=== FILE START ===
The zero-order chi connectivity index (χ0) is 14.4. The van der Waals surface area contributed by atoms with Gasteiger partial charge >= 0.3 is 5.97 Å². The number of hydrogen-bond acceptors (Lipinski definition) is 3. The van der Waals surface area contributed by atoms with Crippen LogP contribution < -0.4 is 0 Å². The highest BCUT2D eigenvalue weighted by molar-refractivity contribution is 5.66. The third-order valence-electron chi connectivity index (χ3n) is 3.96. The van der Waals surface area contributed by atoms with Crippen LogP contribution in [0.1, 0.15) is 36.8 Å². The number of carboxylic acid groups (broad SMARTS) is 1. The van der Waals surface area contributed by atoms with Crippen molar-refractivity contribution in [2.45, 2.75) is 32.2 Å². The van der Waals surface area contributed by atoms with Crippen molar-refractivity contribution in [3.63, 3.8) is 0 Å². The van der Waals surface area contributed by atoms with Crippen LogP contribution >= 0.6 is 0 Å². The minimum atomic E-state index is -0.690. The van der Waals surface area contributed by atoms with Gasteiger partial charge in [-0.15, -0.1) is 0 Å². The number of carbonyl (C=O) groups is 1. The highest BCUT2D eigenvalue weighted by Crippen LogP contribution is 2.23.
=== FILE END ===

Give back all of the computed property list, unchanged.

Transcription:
The zero-order chi connectivity index (χ0) is 14.4. The van der Waals surface area contributed by atoms with Gasteiger partial charge >= 0.3 is 5.97 Å². The number of hydrogen-bond acceptors (Lipinski definition) is 3. The van der Waals surface area contributed by atoms with Crippen LogP contribution < -0.4 is 0 Å². The highest BCUT2D eigenvalue weighted by molar-refractivity contribution is 5.66. The third-order valence-electron chi connectivity index (χ3n) is 3.96. The van der Waals surface area contributed by atoms with Crippen LogP contribution in [0.1, 0.15) is 36.8 Å². The number of carboxylic acid groups (broad SMARTS) is 1. The van der Waals surface area contributed by atoms with Crippen molar-refractivity contribution in [2.45, 2.75) is 32.2 Å². The van der Waals surface area contributed by atoms with Crippen molar-refractivity contribution in [3.63, 3.8) is 0 Å². The van der Waals surface area contributed by atoms with Crippen LogP contribution >= 0.6 is 0 Å². The minimum atomic E-state index is -0.690. The van der Waals surface area contributed by atoms with Gasteiger partial charge in [-0.15, -0.1) is 0 Å². The number of carbonyl (C=O) groups is 1. The highest BCUT2D eigenvalue weighted by Crippen LogP contribution is 2.23.